The Imperial apartments represent one third of the self-guided tour of the Hofburg Palace interiors, sending you through around 20 rooms that offer intriguing clues to the character of their previous Habsburg occupants.
- Journey through the apartments used by Emperor Franz Joseph and Empress Elisabeth
- Puts you in the middle of some pretty impressive history
- Included in the standard Hofburg Tour ticket
- See also: Hofburg Palace Tour
Inside the Imperial apartments
The areas covered by the tour represent just a tiny part of the entire Hofburg complex, but include the rooms used by Empress Elisabeth and Emperor Franz Joseph.
The splendour, furniture and decor draw you back to the latter half of the 19th century, with the (free) audio guide providing the historical context and little bonuses, like an original recording of Franz Joseph ending an audience.
In fact, the audio guide is a must – there’s little written information on display.
Franz Joseph’s apartments
The tour begins in the rooms where the Emperor slept and worked, and takes you through, for example:
- Audience waiting room
- The audience chamber
- Conference room
- His study
- His bedroom
- Large salon
- Small salon
Almost immediately you begin to understand the work ethic and sense of responsibility that guided Franz Joseph throughout his life. And if you paid attention in the Sisi Museum, you’re struck by the contrast to his wife, who you might feel fought for exactly the opposite.
The audience chamber offers a taste of the colours and styles to come, with the neo-rococo furnishings in gold and white, and the red silk damask upholstery. It’s the study and bedroom, though, that bring Franz Joseph to life.
The Emperor was not the most progressive of monarchs, but two qualities shine through in the functional bed, the spartan dressing table, the early starts (he was up at 3.30) and large portraits of Sisi that look down on his work space: a hard worker and a man in love.
And then there’s Sisi.
Also a hard worker (on her riding skills, languages and appearance) and a woman in love (with travel and poetry, for example). The contrast to the rather steadfast and dutiful Franz Joseph is clear.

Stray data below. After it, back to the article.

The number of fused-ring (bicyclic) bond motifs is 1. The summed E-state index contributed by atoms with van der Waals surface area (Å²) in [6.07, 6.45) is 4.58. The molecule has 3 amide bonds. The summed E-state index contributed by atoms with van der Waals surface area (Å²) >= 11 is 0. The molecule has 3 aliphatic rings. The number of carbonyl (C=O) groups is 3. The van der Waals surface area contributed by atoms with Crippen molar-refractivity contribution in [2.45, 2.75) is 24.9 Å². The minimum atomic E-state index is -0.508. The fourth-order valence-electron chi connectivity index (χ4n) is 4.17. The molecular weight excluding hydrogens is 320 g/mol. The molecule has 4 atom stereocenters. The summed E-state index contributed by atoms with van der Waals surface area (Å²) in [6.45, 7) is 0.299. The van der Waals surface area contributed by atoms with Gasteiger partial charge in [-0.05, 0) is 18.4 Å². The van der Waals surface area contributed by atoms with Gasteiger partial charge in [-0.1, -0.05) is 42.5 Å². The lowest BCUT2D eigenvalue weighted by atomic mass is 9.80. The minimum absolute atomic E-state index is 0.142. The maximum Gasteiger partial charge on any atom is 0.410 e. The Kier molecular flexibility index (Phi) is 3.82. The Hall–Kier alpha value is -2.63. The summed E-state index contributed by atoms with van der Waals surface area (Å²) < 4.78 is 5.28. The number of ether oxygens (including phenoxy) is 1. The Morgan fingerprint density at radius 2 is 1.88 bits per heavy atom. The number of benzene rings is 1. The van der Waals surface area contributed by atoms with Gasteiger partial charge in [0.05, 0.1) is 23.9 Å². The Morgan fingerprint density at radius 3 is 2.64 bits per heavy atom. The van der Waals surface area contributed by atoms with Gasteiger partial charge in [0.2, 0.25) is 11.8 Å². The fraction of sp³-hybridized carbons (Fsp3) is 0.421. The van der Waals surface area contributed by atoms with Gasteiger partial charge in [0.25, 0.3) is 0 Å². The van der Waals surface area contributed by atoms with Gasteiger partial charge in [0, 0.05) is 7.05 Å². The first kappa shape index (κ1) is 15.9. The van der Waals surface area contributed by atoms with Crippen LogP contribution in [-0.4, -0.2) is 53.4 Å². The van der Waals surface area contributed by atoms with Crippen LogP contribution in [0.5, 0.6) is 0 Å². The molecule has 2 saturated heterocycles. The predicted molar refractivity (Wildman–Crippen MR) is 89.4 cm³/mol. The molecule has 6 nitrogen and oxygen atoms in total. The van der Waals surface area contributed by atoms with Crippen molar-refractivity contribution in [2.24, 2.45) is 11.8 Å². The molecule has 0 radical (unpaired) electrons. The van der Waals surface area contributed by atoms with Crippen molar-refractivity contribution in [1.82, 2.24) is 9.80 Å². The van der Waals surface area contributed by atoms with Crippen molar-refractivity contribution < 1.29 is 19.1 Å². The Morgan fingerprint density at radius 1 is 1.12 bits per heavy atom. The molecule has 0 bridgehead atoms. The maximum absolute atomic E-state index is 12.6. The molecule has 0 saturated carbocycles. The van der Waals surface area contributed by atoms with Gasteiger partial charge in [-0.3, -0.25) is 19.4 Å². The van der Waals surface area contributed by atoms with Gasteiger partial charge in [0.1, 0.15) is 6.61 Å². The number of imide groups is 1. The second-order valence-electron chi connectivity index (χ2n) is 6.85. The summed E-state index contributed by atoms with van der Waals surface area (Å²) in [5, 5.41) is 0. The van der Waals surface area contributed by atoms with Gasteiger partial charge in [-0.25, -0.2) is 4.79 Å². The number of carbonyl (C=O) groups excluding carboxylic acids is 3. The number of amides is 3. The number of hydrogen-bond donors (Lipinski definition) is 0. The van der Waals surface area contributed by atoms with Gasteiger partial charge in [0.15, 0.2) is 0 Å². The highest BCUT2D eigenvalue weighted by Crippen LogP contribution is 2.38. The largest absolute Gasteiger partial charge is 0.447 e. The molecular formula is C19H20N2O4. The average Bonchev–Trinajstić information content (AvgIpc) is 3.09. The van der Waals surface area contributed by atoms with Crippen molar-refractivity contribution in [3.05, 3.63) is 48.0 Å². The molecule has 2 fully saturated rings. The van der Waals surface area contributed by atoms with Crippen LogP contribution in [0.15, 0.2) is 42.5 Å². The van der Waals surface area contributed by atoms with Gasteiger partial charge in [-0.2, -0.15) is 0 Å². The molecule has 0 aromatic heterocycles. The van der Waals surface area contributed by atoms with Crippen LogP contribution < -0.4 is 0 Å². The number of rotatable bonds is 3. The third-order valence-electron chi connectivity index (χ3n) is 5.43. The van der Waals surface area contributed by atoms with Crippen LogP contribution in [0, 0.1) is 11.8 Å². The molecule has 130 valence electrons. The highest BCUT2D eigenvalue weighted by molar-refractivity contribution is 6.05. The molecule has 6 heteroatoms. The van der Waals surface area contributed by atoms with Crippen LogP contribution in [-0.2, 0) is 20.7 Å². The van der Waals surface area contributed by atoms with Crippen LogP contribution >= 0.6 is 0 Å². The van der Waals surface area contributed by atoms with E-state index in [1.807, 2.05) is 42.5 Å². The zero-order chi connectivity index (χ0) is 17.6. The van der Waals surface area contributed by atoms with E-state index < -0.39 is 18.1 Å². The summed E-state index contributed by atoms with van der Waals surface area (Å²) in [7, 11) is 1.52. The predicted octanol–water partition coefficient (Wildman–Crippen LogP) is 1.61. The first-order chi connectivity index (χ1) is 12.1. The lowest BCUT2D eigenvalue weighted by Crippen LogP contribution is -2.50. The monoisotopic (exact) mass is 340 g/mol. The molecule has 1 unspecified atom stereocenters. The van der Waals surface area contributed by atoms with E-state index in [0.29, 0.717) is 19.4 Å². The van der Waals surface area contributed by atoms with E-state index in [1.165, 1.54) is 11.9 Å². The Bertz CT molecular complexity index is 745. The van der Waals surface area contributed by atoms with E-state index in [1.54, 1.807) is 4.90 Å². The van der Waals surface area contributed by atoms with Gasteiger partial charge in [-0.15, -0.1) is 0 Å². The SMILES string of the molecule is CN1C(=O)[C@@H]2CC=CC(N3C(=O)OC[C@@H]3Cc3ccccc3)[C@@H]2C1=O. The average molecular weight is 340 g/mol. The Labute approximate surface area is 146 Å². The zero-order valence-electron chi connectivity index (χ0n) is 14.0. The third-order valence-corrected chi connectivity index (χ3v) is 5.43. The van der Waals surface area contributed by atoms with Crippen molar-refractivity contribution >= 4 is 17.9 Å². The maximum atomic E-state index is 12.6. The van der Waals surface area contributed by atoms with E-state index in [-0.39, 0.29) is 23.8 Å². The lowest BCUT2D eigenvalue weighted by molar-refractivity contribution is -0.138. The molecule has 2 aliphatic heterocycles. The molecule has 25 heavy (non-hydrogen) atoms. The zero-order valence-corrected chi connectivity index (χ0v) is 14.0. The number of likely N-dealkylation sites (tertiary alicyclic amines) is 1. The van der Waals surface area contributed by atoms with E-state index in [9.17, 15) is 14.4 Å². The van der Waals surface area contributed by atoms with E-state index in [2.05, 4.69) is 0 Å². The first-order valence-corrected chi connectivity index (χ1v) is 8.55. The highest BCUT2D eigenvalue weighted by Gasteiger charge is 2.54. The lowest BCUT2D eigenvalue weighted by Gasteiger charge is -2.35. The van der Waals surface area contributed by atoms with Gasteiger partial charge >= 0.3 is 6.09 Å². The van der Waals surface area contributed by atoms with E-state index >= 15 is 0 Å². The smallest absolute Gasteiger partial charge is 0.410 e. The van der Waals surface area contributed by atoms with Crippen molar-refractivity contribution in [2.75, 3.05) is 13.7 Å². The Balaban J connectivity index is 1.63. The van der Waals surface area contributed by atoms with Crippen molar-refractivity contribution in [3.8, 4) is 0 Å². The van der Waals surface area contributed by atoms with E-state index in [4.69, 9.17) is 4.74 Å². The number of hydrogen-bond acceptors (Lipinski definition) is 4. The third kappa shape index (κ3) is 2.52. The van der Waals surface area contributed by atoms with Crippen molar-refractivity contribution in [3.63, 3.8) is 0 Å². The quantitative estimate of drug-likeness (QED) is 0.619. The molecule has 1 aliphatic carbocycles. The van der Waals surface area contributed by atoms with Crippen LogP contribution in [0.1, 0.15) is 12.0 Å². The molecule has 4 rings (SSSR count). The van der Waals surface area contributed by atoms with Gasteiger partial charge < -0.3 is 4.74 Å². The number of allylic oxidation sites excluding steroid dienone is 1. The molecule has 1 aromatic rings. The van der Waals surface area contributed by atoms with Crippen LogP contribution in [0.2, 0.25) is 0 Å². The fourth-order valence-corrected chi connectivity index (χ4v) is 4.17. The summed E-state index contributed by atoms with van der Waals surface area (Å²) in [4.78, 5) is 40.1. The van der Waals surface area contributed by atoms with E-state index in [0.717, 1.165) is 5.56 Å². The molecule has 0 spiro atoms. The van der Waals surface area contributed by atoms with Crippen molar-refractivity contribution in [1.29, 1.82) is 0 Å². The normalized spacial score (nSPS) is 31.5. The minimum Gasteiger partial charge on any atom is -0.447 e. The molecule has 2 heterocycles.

The second part of the tour goes through or past various rooms used by the Empress. For example:
- Her sitting room / bedroom
- Dressing room
- The Bergl rooms (admire the landscape murals)
- Large salon
- Small salon
The Emperor would ring a bell to enter Elisabeth’s apartments and give her attendants time to get out of the way. I wondered if she dreaded that sound or welcomed it?
The dressing room is, perhaps, the most poignant. It features its own fitness equipment, like two rings hanging incongruously under a doorway. Not what you expect in an Empress’s dressing room (not what the court expected, either). But then Elisabeth wasn’t like other Empresses.
The portraits and photos in the dressing room are not dominated by Franz Joseph and her immediate family, but by her Bavarian family back home and her favourite poet, Heinrich Heine.
I can’t figure her out, frankly. Part of me admires her rebellion against court protocol and traditions, and feels sorry for a dreamer who was uprooted from a happy home and “forced” into the confines of Habsburg ceremony and expectation.
And part of me thinks she was too self-indulgent and perhaps unnecessarily provocative. I wonder how Franz Joseph felt about her choice of wall decoration.
Did he care? Did she care?
It’s all a little sad. All the wealth of an empire won’t help when your wife falls out of love with you (if she ever was truly in love with you). A romance that did not have the happiest of endings.
The tour of the apartments ends with a few extra rooms that remind you that you’re passing through some pretty serious history.
For example, there are the Alexander apartments, where Tsar Alexander I of Russia stayed during the Congress of Vienna in 1814/1815. And the Red Salon features furniture and Gobelin tapestries given to Emperor Joseph II by King Louis XVI of France in 1777.
At the conclusion, you’ll see the dining room decked out as if for a family dinner. Each placing has six glasses, two decanters, two knives, three forks, and a spoon. So we can assume dinners consisted of a little more than beans on toast and a glass of lemonade.
This represents the end of the Hofburg tour but not necessarily the end of the imperial experience. Those wishing to see more of how the Habsburgs lived and “worked” can take the tour of Schönbrunn Palace.